Pennsylvania’s Commonwealth Court overturned parts of the state’s controversial Act 13 on Thursday, returning zoning authority over natural gas drilling to the municipalities and townships that had contested the five-month-old law.
The Center for Public Integrity reported last month that local governments had banded together to challenge Act 13, a state law that overrides municipal zoning jurisdiction. Under the law, companies that use a drilling technique called hydraulic fracturing – commonly known as fracking – to tap gas deposits in shale would have been free to drill even in areas where local officials had voted against wells.
The court declared the act’s zoning sections “unconstitutional, null and void,” throwing out parts of the law that allowed the state to supersede local zoning authority and waive well-spacing requirements.
Dan Pelligrini, the court’s president judge, wrote on behalf of the majority that Act 13 “violates substantive due process because it does not protect the interests of neighboring property owners from harm, alters the character of neighborhoods and makes irrational classifications.”
Governor Tom Corbett, who supported and signed the law in February, announced Friday that his office would appeal the ruling to the Pennsylvania Supreme Court.
“The provisions struck down by the Commonwealth Court are critically important for job creators who are employing more than 240,000 Pennsylvanians, for landowners seeking to exercise their property rights, and for local governments looking for guidance on how they may reasonably regulate oil and gas operations,” Corbett said in a statement. “The provisions are also integral to the enhanced environmental standards and impact fee revenue portions of the Act. Indeed, there would be no Act without each of these crucial pieces.”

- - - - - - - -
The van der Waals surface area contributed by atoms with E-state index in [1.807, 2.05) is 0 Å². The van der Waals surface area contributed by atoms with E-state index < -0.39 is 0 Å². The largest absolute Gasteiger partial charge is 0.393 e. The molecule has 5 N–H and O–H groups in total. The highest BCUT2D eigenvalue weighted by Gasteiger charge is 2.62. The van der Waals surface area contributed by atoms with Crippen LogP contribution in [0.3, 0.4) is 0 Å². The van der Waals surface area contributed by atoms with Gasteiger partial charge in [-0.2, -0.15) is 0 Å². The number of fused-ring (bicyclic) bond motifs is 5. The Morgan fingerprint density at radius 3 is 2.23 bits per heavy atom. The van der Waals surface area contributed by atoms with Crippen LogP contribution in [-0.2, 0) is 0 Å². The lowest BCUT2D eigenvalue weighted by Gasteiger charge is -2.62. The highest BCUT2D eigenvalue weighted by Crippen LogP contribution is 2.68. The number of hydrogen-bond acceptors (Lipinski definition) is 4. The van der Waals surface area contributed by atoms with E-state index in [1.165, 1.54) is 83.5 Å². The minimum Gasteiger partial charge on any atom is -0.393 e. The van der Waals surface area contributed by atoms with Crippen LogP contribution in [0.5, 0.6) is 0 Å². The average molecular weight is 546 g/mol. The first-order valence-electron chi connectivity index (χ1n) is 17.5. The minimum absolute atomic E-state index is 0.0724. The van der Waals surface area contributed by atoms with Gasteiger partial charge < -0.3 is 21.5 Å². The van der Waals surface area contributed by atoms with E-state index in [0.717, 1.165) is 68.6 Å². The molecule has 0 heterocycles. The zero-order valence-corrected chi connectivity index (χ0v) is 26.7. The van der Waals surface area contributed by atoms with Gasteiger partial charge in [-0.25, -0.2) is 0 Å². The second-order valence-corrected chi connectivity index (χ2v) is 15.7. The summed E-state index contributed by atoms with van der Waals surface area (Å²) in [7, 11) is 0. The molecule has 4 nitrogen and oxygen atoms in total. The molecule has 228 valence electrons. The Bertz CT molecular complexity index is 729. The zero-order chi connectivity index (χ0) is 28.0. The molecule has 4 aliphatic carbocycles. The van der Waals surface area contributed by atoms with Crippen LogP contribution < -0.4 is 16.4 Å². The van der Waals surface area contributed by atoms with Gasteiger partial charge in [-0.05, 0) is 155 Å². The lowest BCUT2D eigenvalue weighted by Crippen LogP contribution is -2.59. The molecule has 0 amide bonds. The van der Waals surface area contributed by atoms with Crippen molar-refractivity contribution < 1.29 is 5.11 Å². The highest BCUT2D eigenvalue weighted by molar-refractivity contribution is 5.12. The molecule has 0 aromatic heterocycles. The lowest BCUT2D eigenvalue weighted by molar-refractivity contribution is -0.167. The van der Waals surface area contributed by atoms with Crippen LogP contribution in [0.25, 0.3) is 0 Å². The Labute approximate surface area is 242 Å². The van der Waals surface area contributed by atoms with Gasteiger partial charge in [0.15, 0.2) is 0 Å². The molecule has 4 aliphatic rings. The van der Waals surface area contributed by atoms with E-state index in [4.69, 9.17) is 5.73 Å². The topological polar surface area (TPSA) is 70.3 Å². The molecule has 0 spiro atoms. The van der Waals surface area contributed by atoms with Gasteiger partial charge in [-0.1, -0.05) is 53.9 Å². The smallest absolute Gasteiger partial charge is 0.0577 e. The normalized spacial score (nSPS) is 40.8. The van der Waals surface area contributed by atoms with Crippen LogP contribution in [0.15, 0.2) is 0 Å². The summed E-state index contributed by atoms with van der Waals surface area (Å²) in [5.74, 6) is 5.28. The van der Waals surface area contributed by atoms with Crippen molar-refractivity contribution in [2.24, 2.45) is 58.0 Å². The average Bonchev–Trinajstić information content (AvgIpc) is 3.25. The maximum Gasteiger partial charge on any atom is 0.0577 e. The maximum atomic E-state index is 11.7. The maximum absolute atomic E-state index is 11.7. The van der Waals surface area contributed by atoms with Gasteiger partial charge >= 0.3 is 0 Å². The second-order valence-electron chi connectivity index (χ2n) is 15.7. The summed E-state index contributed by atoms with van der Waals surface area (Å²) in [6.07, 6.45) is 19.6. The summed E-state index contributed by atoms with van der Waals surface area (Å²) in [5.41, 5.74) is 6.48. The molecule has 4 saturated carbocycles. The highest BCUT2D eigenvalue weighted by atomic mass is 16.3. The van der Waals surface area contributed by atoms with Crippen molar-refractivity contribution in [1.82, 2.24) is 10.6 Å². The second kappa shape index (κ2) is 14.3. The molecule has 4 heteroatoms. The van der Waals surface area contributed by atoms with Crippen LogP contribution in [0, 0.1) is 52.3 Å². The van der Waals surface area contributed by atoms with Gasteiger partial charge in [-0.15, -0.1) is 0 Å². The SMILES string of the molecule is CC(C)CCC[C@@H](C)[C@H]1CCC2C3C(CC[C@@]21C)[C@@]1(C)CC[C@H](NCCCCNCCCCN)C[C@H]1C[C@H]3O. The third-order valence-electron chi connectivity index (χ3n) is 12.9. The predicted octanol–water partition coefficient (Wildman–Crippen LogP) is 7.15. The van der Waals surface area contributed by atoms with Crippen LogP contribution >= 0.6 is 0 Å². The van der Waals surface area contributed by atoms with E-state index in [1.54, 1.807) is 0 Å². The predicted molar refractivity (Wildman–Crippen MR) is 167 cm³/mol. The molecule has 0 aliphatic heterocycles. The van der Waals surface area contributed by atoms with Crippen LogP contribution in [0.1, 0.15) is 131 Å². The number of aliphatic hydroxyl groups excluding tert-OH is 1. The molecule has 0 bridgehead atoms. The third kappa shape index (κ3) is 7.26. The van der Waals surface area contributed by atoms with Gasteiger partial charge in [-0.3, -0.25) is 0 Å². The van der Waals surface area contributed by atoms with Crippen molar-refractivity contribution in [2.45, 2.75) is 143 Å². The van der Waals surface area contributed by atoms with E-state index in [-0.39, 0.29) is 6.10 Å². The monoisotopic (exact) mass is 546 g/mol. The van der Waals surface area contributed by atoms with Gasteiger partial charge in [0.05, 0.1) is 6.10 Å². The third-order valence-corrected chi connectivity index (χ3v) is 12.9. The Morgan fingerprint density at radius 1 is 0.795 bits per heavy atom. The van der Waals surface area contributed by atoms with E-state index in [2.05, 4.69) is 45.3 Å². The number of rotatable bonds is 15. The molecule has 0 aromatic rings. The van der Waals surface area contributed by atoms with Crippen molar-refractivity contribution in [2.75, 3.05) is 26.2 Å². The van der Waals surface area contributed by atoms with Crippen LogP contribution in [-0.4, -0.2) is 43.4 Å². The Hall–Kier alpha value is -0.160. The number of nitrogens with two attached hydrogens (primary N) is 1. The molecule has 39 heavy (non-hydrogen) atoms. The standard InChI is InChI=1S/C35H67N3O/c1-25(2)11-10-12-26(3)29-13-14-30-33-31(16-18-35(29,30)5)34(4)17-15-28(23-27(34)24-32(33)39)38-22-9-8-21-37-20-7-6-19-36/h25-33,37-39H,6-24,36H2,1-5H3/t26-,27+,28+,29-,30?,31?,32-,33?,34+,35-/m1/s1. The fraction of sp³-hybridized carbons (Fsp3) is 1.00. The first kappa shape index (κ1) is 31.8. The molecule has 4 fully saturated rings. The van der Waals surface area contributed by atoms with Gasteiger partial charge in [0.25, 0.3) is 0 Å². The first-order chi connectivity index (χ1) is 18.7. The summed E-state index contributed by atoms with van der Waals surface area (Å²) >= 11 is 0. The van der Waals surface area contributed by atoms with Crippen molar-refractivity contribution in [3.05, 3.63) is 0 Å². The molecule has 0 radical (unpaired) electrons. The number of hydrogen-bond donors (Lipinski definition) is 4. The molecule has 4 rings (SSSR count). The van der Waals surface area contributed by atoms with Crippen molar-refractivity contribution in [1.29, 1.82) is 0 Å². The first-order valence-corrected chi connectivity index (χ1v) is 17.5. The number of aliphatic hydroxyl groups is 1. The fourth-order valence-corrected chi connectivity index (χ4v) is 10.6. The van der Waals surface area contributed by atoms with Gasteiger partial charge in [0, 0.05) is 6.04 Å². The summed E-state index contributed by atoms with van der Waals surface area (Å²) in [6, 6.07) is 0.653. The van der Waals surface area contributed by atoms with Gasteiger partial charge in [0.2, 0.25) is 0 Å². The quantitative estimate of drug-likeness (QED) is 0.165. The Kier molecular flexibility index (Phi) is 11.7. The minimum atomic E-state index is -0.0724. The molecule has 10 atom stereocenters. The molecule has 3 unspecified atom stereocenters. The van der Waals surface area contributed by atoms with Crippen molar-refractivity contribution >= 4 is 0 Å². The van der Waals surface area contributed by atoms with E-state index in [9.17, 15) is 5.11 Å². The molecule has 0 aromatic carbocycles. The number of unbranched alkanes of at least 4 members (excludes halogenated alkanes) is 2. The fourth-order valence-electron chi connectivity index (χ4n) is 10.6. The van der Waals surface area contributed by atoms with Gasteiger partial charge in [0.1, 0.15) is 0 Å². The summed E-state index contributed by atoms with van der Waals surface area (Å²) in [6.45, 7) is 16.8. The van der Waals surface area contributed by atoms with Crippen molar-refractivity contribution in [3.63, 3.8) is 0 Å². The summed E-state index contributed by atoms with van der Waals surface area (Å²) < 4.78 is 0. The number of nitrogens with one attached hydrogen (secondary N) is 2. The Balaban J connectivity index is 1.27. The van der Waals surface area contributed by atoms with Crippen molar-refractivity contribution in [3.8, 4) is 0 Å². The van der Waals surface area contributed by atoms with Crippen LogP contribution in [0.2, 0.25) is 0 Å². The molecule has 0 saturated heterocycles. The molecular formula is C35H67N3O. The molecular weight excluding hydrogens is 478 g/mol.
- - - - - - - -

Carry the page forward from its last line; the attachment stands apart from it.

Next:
In their argument to the court, lawyers for the Commonwealth pointed to the uniformity of statewide drilling standards as justification for overriding local zoning control. The court was not convinced.
“If the Commonwealth-proffered reasons are sufficient, then the Legislature could make similar findings requiring coal portals, tipples, washing plants, limestone and coal strip mines, steel mills, industrial chicken farms, rendering plants and firework plants in residential zones for a variety of police power reasons advancing those interests in their development,” Thursday’s opinion says. “It would allow the proverbial ‘pig in the parlor instead of the barnyard.’”
State Rep. Jesse White (D-Washington), a longtime opponent of unrestricted gas drilling and the disproportionate influence of energy lobbyists — who spent $1.3 million to support Act 13 — called the decision a “major victory.”
“Hopefully we can now stop the bullying and the buying-of-influence and truly work together to develop a responsible approach that will allow development of Marcellus Shale while creating a culture of true accountability and responsibility,” White said in a statement. “Today’s decision reaffirms that our constitutional protections are not for sale.”
The Marcellus Shale Coalition, an industry trade group that spent $978,766 on lobbying from January through March this year, released its own response to the ruling. Kathryn Z. Klaber, president of the coalition, said in a statement that the law was premised on providing “certainty and predictability that encourages investment and job creation across the Commonwealth.”
“Lack of uniformity has long been an Achilles heel for Pennsylvania and must be resolved if the Commonwealth is to remain a leader in responsible American natural gas development and reap the associated economic, environmental and national security benefits,” the statement reads.
Other sections of Act 13 remain intact, including a new “impact fee” for drillers of gas wells. The drillers must submit payments to the state to offset any negative impacts of fracking. Critics say, however, that the fees are inadequate and there are many restrictions on how they can be used.
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